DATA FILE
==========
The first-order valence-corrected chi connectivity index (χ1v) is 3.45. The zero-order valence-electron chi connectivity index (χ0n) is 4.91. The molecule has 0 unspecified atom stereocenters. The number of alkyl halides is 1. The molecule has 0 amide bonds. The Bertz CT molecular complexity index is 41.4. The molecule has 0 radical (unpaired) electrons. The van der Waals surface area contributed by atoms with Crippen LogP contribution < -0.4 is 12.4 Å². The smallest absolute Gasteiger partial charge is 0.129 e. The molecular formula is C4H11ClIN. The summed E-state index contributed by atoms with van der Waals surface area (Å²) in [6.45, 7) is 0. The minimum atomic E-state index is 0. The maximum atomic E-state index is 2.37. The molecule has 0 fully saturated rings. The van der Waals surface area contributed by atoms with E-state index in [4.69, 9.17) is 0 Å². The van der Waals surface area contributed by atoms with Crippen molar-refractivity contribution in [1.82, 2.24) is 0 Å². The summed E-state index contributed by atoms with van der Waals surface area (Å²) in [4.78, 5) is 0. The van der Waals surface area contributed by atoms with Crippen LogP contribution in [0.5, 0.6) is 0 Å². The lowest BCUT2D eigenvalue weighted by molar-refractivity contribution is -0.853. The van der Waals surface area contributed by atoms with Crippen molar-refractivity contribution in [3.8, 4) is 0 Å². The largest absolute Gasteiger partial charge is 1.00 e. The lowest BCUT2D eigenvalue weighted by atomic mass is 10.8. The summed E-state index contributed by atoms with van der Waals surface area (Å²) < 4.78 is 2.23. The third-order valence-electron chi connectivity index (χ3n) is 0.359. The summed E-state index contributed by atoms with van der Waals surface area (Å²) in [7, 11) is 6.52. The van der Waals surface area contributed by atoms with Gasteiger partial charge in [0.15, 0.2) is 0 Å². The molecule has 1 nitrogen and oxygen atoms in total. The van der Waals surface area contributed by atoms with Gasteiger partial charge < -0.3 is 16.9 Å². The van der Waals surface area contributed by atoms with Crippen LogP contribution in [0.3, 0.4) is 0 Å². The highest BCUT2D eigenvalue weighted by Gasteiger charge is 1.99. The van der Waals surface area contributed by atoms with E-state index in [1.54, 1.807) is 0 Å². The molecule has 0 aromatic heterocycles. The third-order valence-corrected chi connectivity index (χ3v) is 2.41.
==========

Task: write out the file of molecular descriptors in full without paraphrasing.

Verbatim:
The first-order valence-corrected chi connectivity index (χ1v) is 3.45. The zero-order valence-electron chi connectivity index (χ0n) is 4.91. The molecule has 0 unspecified atom stereocenters. The number of alkyl halides is 1. The molecule has 0 amide bonds. The Bertz CT molecular complexity index is 41.4. The molecule has 0 radical (unpaired) electrons. The van der Waals surface area contributed by atoms with Crippen LogP contribution < -0.4 is 12.4 Å². The smallest absolute Gasteiger partial charge is 0.129 e. The molecular formula is C4H11ClIN. The summed E-state index contributed by atoms with van der Waals surface area (Å²) in [6.45, 7) is 0. The minimum atomic E-state index is 0. The maximum atomic E-state index is 2.37. The molecule has 0 fully saturated rings. The van der Waals surface area contributed by atoms with E-state index in [4.69, 9.17) is 0 Å². The van der Waals surface area contributed by atoms with Crippen molar-refractivity contribution in [1.82, 2.24) is 0 Å². The summed E-state index contributed by atoms with van der Waals surface area (Å²) in [4.78, 5) is 0. The van der Waals surface area contributed by atoms with Crippen LogP contribution in [0.5, 0.6) is 0 Å². The lowest BCUT2D eigenvalue weighted by molar-refractivity contribution is -0.853. The van der Waals surface area contributed by atoms with Crippen molar-refractivity contribution in [3.8, 4) is 0 Å². The largest absolute Gasteiger partial charge is 1.00 e. The lowest BCUT2D eigenvalue weighted by atomic mass is 10.8. The summed E-state index contributed by atoms with van der Waals surface area (Å²) < 4.78 is 2.23. The third-order valence-electron chi connectivity index (χ3n) is 0.359. The summed E-state index contributed by atoms with van der Waals surface area (Å²) in [7, 11) is 6.52. The van der Waals surface area contributed by atoms with Gasteiger partial charge in [0.15, 0.2) is 0 Å². The molecule has 1 nitrogen and oxygen atoms in total. The van der Waals surface area contributed by atoms with Gasteiger partial charge < -0.3 is 16.9 Å². The van der Waals surface area contributed by atoms with Crippen LogP contribution in [0.3, 0.4) is 0 Å². The highest BCUT2D eigenvalue weighted by Gasteiger charge is 1.99. The van der Waals surface area contributed by atoms with E-state index in [1.54, 1.807) is 0 Å². The molecule has 0 aromatic heterocycles. The third-order valence-corrected chi connectivity index (χ3v) is 2.41.